In the effort to capture cultural dynamics, scholars have considered social networks, that is, a graph with people as nodes and their relationships as edges. These social networks are useful; however, to capture dynamics they must be considered over time. In the literature, Time-Varying Graphs (TVGs) have been defined (Aggarwal and Subbian, 2014; Casteigts et al., 2012; Casteigts et al., 2013). In our investigations, we have found benefit in defining TVGs with nodes as societal structures and people as the edges and then considering the dynamics of the societal structures evidenced in the TVGs (Hott et al., 2014; Hott et al., 2015). Here we consider two motivating applications for our extensions to TVGs: early Mormon marital structures and an arXiv.org citation network.
The societal structures represented in the marital and church structures of early Mormons in mid-1800s Nauvoo, Illinois, include binary, polygynous, and polyandrous marriages, as well as child and adult adoptions, and membership of individuals in the church organization hierarchy. In this time period the concept of “marriage” is in flux and part of our research is to consider various conceptualizations of “marriage” to better understand the relationship to the formation of the church structure. Each conceptualization we consider as a different “identity lens,” a term we create to describe these different views.
We therefore define the
identity-lens function that maps one evolving network to another evolving network. More specifically, given a TVG,
as defined in (Casteigts et al., 2012), the
maps the nodes and edges in
with a given identity definition to a new Time/Identity-Varying Graph (TIVG)
is therefore the view of
under identity lens
In our marital network research (Hott et al., 2014; Hott et al., 2015), we represent marriages as the nodes, with the individuals connecting the marriages of their parents to their own marriages as adults. Every piece of this network is considered to be evolving, since marital relations change, new children are born, family members are adopted, and individuals change membership in the church organizational structure. Initially, this network
may be described as a binary-marriage network, in which each node depicts a marriage between two individuals and their biological children. This is one specific definition of node identity. However, we may examine this network in different levels of granularity: with different definitions of node identity. By extending the marriage definition to all individuals married to the same husband, we may redefine node identity to define polygynous marriages, creating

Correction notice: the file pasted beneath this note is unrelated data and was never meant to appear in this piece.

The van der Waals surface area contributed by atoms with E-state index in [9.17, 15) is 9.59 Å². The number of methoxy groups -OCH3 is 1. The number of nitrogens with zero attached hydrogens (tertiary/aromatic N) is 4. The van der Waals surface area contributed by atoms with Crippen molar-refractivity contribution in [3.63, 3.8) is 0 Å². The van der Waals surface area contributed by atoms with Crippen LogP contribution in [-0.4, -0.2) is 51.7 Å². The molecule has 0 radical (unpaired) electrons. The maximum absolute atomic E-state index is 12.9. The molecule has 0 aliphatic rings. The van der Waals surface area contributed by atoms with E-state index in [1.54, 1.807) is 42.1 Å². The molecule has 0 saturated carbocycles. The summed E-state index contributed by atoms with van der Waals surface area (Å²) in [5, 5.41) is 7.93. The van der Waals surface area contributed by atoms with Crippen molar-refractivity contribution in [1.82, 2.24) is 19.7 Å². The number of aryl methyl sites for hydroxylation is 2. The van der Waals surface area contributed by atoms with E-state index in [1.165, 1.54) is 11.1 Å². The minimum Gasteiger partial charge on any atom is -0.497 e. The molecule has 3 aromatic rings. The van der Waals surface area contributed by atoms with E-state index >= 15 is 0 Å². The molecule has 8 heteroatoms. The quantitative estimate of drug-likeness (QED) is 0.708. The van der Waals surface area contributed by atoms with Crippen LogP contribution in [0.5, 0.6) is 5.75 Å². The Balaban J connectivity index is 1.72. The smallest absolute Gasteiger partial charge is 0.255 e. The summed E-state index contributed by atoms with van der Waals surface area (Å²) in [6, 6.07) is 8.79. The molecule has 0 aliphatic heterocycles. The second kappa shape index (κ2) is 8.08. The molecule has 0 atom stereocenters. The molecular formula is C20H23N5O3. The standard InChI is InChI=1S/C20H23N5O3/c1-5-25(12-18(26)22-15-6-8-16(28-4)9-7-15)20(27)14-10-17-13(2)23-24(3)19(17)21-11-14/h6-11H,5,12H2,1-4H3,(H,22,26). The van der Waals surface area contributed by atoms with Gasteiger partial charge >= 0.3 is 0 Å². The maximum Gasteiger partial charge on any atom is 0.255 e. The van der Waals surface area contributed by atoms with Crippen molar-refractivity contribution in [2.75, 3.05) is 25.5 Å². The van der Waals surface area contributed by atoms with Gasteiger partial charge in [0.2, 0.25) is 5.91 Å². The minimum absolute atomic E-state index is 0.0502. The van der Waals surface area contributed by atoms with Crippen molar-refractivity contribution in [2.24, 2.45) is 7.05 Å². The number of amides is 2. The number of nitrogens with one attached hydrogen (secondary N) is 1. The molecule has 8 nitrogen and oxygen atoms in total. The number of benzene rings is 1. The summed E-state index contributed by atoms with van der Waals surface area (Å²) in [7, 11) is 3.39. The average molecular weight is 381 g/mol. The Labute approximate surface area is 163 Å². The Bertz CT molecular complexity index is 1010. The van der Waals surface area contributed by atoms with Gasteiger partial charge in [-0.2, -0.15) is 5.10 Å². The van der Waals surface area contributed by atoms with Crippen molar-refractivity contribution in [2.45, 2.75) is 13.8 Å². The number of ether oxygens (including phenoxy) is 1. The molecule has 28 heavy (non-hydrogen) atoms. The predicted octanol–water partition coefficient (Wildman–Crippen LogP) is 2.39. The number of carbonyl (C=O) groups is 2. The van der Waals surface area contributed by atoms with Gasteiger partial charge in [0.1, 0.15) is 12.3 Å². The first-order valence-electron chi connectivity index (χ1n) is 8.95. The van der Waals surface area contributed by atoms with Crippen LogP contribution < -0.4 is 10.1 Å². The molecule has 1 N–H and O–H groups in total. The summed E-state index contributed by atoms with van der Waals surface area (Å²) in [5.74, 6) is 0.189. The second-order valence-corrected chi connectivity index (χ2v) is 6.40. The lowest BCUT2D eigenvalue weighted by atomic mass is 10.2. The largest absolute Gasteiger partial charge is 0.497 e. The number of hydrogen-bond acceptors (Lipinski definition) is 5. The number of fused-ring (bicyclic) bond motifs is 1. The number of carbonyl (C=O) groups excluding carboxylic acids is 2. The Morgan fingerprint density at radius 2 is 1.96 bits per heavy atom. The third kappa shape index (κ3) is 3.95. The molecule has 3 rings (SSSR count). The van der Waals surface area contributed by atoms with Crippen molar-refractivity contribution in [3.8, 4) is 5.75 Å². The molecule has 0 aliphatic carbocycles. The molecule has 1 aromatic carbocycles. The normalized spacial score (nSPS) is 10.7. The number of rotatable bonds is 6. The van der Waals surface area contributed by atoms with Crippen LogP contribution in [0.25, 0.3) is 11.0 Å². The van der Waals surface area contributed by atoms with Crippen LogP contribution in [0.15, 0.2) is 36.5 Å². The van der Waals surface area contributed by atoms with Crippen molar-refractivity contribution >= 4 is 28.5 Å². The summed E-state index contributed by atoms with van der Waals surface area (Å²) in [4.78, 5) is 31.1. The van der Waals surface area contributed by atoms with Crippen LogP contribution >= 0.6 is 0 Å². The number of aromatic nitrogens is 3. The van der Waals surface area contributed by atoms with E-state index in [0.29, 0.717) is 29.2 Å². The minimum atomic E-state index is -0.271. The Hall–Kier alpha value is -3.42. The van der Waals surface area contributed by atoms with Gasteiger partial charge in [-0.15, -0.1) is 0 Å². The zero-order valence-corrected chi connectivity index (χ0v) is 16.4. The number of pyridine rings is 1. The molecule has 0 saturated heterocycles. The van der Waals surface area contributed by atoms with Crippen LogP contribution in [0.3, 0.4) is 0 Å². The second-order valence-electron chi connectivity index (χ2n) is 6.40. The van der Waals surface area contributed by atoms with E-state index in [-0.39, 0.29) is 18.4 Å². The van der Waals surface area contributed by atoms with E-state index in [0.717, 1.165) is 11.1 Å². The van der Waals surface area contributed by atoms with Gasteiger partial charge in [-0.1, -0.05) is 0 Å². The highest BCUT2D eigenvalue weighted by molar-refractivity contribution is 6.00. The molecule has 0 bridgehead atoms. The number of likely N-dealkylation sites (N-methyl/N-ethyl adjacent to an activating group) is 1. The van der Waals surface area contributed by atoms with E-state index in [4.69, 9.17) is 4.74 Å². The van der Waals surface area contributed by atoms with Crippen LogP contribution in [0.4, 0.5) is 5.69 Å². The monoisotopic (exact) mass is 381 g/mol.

. A related identity function that maps binary marriages to those with the same wife creates the TIVG
Our second motivating example is the arXiv.org
citation network. ArXiv.org provides online open access to over one million cross-disciplinary papers, including papers in Physics, Mathematics, and Computer Science. We build a citation TVG from this dataset, linking authors as nodes based on the co-authorship of their papers. Similar to the Nauvoo application, we define multiple identity functions to map this TVG to multiple TIVGs. Under a node identity function combining authors within the same institution, we produce
. Other node identity mappings include departmental affiliation
, in which authors are mapped to their subject areas.
Each of these TIVGs have characteristics that change over time. As we increase the complexity of the nodes through the use of identity lenses, we increase the dynamics of the characteristics, specifically those captured within the nodes. In the Nauvoo dataset, these characteristics include familial relationships among marriage members and church leadership positions held by the members of each marriage. Similarly, in the arXiv dataset, the characteristics include departmental and institutional collaboration. We want and need metrics that are sensitive to these changes within the evolving nodes as well as the overall evolving structure of the network. To capture and analyze these dynamics, we first define sampling methods to produce static graphs depicting the state of the TIVG during a fixed-size interval around each time point, then compute centrality measures over the graph across time for each identity lens. This process creates a distribution of the metric across time, which may then be compared between identity lenses. We conjecture that utilizing different-sized sampling intervals and comparing distributions across identity lenses will provide insights to understanding the TVG and the motivating application it describes.